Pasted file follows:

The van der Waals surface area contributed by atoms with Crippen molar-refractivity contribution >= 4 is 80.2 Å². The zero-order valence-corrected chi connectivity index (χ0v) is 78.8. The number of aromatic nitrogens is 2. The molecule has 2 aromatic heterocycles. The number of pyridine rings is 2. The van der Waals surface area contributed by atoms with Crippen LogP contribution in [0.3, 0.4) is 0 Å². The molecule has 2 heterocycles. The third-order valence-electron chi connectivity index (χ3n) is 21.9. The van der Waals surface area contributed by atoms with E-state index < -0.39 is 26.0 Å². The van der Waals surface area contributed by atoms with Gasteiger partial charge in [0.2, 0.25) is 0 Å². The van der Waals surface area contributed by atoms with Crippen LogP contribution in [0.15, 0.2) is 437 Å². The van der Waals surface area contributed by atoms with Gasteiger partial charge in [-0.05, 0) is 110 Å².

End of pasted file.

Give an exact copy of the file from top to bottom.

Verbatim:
The van der Waals surface area contributed by atoms with Crippen molar-refractivity contribution >= 4 is 80.2 Å². The zero-order valence-corrected chi connectivity index (χ0v) is 78.8. The number of aromatic nitrogens is 2. The molecule has 2 aromatic heterocycles. The number of pyridine rings is 2. The van der Waals surface area contributed by atoms with Crippen LogP contribution in [0.3, 0.4) is 0 Å². The molecule has 2 heterocycles. The third-order valence-electron chi connectivity index (χ3n) is 21.9. The van der Waals surface area contributed by atoms with E-state index < -0.39 is 26.0 Å². The van der Waals surface area contributed by atoms with Gasteiger partial charge in [0.2, 0.25) is 0 Å². The van der Waals surface area contributed by atoms with Crippen LogP contribution in [0.15, 0.2) is 437 Å². The van der Waals surface area contributed by atoms with Gasteiger partial charge in [-0.05, 0) is 110 Å².